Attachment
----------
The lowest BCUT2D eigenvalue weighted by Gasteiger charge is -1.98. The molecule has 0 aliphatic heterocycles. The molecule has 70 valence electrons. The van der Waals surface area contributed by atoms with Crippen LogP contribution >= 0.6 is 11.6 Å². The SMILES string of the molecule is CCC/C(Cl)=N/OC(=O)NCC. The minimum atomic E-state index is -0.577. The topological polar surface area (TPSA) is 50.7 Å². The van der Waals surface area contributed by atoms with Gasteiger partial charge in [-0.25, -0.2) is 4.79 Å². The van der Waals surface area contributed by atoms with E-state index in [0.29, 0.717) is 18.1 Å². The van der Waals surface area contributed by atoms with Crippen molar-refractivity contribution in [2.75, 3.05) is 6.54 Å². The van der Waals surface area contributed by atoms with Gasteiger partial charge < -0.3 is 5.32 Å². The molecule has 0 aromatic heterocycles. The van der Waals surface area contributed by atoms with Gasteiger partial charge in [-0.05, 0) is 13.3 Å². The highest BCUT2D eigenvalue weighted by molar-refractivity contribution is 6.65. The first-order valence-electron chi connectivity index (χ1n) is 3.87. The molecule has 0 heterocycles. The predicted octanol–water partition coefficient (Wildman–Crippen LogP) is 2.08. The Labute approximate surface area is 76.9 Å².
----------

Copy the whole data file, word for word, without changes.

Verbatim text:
The lowest BCUT2D eigenvalue weighted by Gasteiger charge is -1.98. The molecule has 0 aliphatic heterocycles. The molecule has 70 valence electrons. The van der Waals surface area contributed by atoms with Crippen LogP contribution >= 0.6 is 11.6 Å². The SMILES string of the molecule is CCC/C(Cl)=N/OC(=O)NCC. The minimum atomic E-state index is -0.577. The topological polar surface area (TPSA) is 50.7 Å². The van der Waals surface area contributed by atoms with Gasteiger partial charge in [-0.25, -0.2) is 4.79 Å². The van der Waals surface area contributed by atoms with E-state index in [0.29, 0.717) is 18.1 Å². The van der Waals surface area contributed by atoms with Crippen molar-refractivity contribution in [2.75, 3.05) is 6.54 Å². The van der Waals surface area contributed by atoms with Gasteiger partial charge < -0.3 is 5.32 Å². The molecule has 0 aromatic heterocycles. The van der Waals surface area contributed by atoms with Gasteiger partial charge in [-0.05, 0) is 13.3 Å². The highest BCUT2D eigenvalue weighted by molar-refractivity contribution is 6.65. The first-order valence-electron chi connectivity index (χ1n) is 3.87. The molecule has 0 heterocycles. The predicted octanol–water partition coefficient (Wildman–Crippen LogP) is 2.08. The Labute approximate surface area is 76.9 Å².